WRESTLING HERITAGE

A hobby site created by enthusiasts of 
British wrestling celebrating wrestling and 
wrestlers from 1930 onwards through 
fifty glorious years of British wrestling history

 

 

No Bad Hair Days

The Wild Man of Borneo 

Those of us old enough to remember where we were when Kennedy was assassinated are old enough, and will remember, where we were the first time we saw the Wild Man of Borneo live. Not just the venue, but the memories of the very moment a hush descended on the crowd,  immediately followed by a crescendo of boos and hisses. Necks strained to catch a glimpse of the mysterious moving object, the strange figure that appeared at the back of the hall, terrifying for children in the audience;  followed by a slow, ambling walk towards the ring. What were we witnessing? Who or what was this creature? Was this human?

Few wrestlers can claim to be unique, but there was no one quite like the Wild Man of Borneo. The fur anklets and the leopardskin cape  were enough to make him memorable, but it was the hair that did it. Hair that cascaded to fully conceal his face. The Wild Man claimed this was to prevent opponents detecting his next move. Probably not the best strategy as the hair must have restricted his own vision. Not that any of that mattered. What did matter was that the man who was the Wild Man created one of the most well known and memorable gimmicks of the 1960s. He was one of the few wrestlers, Doctor Death being the other one of note, that gained national recognition without the aid of television exposure.

The man behind the hair did not come from Borneo, of course. He was an Indian wrestler by the name of  Gungar Singh. A humorous and good-natured man according to those who knew him. The Wild Man of Borneo character was invented when he was introduced to an unsuspecting British public by wrestling promoter Paul Lincoln, though surprisingly it was one of Lincoln's musical artists, Screaming Lord Sutch, who claimed to have thought up the name.

Said to be an eighteen stone giant the reality was that the Wild Man probably didn't even make it into the fully fledged heavyweight division. Not that the lack of weight was of any great importance, he had a persona to match other pseudo heavyweights of the Paul Lincoln stable such as Doctor Death, Gori Ed Mangotich and   Dennis Dean.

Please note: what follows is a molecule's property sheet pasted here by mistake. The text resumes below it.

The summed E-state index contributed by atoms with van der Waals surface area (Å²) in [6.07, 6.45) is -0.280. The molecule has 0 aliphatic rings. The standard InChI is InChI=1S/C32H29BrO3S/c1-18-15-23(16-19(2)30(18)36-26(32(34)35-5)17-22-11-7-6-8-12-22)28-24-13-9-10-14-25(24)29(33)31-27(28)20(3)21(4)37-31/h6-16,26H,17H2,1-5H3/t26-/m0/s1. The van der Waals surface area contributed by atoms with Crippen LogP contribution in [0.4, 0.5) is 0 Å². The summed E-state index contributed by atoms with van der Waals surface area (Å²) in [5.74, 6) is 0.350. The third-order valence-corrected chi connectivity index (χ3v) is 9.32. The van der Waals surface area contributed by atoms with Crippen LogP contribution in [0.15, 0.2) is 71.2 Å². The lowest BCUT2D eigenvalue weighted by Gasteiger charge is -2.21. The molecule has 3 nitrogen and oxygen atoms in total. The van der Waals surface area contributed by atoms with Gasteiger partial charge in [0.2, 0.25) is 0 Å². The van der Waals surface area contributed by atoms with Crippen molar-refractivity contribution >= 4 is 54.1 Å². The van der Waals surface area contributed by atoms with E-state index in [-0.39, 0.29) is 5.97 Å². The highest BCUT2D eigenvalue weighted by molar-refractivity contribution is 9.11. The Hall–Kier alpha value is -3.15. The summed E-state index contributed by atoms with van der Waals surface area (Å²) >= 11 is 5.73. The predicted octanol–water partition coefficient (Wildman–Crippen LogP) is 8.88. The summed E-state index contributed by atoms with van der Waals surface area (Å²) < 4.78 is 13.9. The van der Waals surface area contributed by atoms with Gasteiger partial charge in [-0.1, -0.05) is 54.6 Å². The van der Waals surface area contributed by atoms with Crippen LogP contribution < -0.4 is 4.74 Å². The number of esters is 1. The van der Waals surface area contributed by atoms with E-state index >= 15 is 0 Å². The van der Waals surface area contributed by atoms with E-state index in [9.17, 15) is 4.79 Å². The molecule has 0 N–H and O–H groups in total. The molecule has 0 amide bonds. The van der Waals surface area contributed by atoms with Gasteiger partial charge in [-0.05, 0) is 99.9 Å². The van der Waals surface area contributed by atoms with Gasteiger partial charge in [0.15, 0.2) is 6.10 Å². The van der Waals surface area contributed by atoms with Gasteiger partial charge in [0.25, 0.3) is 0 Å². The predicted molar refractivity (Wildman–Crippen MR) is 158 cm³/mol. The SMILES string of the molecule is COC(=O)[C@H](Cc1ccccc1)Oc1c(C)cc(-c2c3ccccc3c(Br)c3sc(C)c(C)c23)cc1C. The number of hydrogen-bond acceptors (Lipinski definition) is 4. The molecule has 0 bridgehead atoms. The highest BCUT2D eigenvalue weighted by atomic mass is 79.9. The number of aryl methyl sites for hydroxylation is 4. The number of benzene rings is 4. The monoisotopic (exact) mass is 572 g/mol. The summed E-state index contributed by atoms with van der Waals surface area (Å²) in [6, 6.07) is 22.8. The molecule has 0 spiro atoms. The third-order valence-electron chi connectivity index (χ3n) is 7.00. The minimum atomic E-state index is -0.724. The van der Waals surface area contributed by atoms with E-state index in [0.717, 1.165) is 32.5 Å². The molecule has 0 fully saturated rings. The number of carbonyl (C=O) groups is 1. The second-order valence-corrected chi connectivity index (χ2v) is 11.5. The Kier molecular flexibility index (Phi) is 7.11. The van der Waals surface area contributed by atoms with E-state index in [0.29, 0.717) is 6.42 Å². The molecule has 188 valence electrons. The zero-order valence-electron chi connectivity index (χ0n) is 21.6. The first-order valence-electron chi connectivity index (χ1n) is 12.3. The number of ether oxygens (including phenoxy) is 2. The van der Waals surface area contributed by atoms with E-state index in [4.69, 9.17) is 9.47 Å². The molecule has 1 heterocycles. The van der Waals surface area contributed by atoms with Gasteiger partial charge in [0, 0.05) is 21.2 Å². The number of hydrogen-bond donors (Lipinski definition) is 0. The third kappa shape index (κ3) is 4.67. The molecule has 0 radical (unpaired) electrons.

It was in 1960 that promoter Paul Lincoln unleashed the Wild Man onto an unsuspecting British public. Within months he was a natonwide headliner on the independent circuit. Creative matchmaking enabled him to appear in attractive contests against the independents' golden-boys such as Mike Marino, Al Hayes, Bob Kirkwood, Dave Larsen and a young Wayne Bridges.

Even more appealing to fans were the not infrequent contests against other seemingly invincible villains such as Doctor Death, The Ghoul, and Ski Hi Lee. A  long running feud against the undefeated Doctor Death filled Paul Lincoln halls around the country. Two regular tag partners, Steve Haggetty and Society Boy saw the Wild Man oppose the popular heavyweight tag teams of the time such as Al Hayes and Ray Hunter. We reckon that our one and only sighting of the Wild Man partnering Lord Bertie Topham must have made one of the most incongruous of all teams.

We consider the first half of the 1960s to have been the golden years for the Wild Man of Borneo. In January, 1966 he joined Joint Promotions alongside a number of other ex independent men. Sadly no longer with us we will never know what the man himself thought of the way he was managed by his new bosses.

To our mind it was a case of mismanagement. Rather than gradually develop their new asset in their rings the Wild Man was immediately thrown in with some of the biggest names in the business – Joe Cornelius, Tibor Szakacs, Josef Zaranoff, Peter Maivia, Geoff Portz, Billy Joyce and Gwyn Davies were amongst his first opponents. Against such opposition it was impossible to develop the invincible half man, half creature persona. Over the next five years Joint Promotions consistenly demonstrated  a complete lack of imagination in developing their ready-made star. A succession of losses against top notch opposition reached a low point in December, 1967, with a straight falls loss in his only televised contest against the two stones lighter Peter Preston.

In 1971 the Wild Man of Borneo returned to the independent rings where he resumed his rightful place at the top of the bill. Rarely can anyone be rightly be described as unique. In the case of Gungar Singh, the Wild Man of Borneo  the description is probably accurate. He was a rare treasure; a treasure which mysteriously remained hidden to the management of Joint Promotions. 

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